"This seems to be Nagel's main thesis, and it's not convincing. The claim is only self-evident if you equate the imperfect with the useless."
Yup. Maybe mostly because I am annoyed with his rhetorical choices, but it seems to me Negal left a big chunk out of his view of his entire subject. There is no learning in it, no process. There is only reason or heuristic, already in place and put to use. Learning involves approximation. Put what has been learned to use in reason or rule-of-thumb, the learning was still arrived at through approximation. Say "transcendent" all you want, but we feed both reason and rule imperfect information. Transcend that, ya mook!
Nagel's claim that an imperfect source cannot arrive at a transcendent result is, in fact, an very old argument, an argument for the existence of god. That he has employed it in a particular context without making a big deal about the religious origin of his argument doesn't change that. Both sides of the debate over that theological argument - including the side that opposes Nagel - are in play here. Does he address that debate or answer the objections of the other side? Like other commenters here, I haven't read the book, so I don't know. However, to the extent that Nagel pretends he is offering something new, he ought to be held to account for it. It would seem like dog-whistle scholasticism to leave the history of his argument unaddressed.
By the way, my annoyance at his rhetorical stance (aside from his whole "watch me argue like a philosopher schtick, which I can't ding him for, though I'd like to) is that waving around notions like "transcendence" is just so conveniently distracting. And I think I detect transcendence being snuck in, merely Nagel's prior. Only if reason is all he claims for it can he also claim reason to be transcendent. If monkey brains can't be relied upon to know that we are, in fact, employing monkey brains - but Nagel can't prove we don't have monkey brains - then he also can't know that there is anything like transcendence. He might just be employing a fallible monkey brain that is tricked into seeing transcendence. Huge question begging going on here, isn't there?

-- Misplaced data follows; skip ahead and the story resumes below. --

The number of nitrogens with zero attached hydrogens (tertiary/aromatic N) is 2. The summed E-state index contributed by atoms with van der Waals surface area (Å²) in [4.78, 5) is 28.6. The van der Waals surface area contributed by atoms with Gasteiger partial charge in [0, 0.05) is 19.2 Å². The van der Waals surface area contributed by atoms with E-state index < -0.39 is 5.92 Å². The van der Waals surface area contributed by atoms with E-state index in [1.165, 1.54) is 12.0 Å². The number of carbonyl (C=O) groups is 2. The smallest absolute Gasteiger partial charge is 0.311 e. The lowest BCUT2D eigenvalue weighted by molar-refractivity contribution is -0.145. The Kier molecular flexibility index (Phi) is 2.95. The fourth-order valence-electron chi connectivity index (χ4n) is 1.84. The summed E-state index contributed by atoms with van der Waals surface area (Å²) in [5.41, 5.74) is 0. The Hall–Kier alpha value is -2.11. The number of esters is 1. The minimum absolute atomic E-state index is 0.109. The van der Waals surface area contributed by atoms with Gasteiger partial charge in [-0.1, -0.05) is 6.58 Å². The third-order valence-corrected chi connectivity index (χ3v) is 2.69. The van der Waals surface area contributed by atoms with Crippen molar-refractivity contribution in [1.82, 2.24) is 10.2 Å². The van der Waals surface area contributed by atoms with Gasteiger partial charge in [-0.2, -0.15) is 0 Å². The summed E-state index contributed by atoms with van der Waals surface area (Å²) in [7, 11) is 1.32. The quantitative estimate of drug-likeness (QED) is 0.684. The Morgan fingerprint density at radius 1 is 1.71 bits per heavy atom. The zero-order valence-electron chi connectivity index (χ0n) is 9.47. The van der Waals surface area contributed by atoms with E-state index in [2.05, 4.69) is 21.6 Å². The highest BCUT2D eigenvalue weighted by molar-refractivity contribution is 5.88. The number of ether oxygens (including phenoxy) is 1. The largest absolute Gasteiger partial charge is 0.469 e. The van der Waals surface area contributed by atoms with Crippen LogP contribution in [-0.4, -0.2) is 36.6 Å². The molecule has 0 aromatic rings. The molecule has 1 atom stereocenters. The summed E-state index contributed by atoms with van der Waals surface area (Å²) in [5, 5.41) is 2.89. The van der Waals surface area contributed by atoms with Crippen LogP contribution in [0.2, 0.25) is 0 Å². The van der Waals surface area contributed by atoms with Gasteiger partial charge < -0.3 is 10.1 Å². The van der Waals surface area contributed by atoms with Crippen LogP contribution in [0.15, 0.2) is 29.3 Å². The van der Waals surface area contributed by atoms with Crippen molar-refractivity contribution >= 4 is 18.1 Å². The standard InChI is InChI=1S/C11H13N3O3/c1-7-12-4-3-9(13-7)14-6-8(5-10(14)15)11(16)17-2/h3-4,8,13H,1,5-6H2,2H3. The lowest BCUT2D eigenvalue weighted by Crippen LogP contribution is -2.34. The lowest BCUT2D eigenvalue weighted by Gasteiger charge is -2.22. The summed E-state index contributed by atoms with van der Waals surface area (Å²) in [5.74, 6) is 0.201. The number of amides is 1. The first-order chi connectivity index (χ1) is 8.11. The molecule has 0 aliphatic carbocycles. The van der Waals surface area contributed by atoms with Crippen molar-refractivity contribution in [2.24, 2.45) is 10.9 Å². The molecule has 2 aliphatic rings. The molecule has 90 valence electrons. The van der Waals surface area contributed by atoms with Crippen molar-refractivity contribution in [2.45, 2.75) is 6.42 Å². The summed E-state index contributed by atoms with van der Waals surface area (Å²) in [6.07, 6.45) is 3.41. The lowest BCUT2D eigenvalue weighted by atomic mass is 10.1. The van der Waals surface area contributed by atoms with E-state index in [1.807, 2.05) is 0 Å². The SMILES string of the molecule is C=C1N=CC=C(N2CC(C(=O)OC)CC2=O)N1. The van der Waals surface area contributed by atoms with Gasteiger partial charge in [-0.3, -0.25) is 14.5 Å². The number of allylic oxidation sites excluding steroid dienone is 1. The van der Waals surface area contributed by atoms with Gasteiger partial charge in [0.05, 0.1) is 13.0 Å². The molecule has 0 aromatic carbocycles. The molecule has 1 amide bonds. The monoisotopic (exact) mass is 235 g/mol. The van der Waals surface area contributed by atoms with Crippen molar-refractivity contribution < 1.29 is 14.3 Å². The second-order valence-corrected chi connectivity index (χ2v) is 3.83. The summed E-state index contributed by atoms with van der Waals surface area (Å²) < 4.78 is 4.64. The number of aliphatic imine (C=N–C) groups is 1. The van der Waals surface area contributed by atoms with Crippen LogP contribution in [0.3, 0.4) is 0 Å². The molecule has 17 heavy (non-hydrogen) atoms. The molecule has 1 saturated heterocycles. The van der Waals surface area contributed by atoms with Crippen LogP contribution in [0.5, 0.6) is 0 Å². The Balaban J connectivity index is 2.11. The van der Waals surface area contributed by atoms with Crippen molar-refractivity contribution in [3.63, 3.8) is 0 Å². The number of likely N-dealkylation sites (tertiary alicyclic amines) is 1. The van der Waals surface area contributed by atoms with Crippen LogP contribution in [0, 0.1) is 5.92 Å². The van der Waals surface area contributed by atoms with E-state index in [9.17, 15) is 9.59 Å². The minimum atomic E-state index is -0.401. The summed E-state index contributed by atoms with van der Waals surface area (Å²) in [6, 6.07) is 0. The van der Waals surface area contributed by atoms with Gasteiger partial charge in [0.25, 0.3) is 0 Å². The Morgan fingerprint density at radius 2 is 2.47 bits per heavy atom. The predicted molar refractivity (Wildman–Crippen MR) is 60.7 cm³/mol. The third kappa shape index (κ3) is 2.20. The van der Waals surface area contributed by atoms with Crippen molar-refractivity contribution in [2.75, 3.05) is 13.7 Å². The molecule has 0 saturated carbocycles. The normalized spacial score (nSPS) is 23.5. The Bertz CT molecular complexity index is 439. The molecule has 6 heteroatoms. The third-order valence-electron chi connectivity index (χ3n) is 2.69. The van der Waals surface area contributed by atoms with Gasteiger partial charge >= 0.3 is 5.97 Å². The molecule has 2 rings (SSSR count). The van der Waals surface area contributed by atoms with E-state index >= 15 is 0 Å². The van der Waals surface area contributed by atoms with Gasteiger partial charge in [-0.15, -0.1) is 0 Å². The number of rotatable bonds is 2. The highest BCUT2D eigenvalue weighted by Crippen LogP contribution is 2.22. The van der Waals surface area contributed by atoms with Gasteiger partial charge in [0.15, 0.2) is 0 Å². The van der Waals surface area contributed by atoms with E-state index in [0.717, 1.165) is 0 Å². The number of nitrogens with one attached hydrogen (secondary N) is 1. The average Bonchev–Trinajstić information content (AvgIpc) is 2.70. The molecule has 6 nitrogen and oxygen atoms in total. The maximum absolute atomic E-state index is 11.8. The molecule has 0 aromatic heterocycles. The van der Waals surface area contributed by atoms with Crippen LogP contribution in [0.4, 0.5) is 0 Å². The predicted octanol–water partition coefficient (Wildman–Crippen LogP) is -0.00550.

Ugh. Nagel seems to be saying that the evolutionary position means that we cannot be sure that a priori judgments can be true, and then says that evolutionary theory is an a priori judgment.
Science as it is practiced in the 21st century is a systematic framework of a POSTERIORI judgments that are held as true PROVISIONALLY until demonstrated otherwise a posteriori.
Philosophy is now the handmaiden of science and that makes philosophers bitchy.
Why is it so often so incredibly hard to admit that the whole world won't fit in your head? Even tougher than becoming comfortable with the notion that one is a skin bag full of unpleasantly textured glop, generally. (That the glop is textured by happen-stance seems to be bitter olive in the martini of reality.)
If you want to believe in inherent accuracy of anything, you have to believe the thing accurately represented fits in the thing with the inherent accuracy, and instead of being turtles all the way down, it's increasingly expansive over-minds all the way up.
Since the world has billions of other minds in it, just as good as yours, and which you'd supposedly have to encompass to have inherent certainty about other people, the problem of inherent accuracy explodes into recursive nonsense.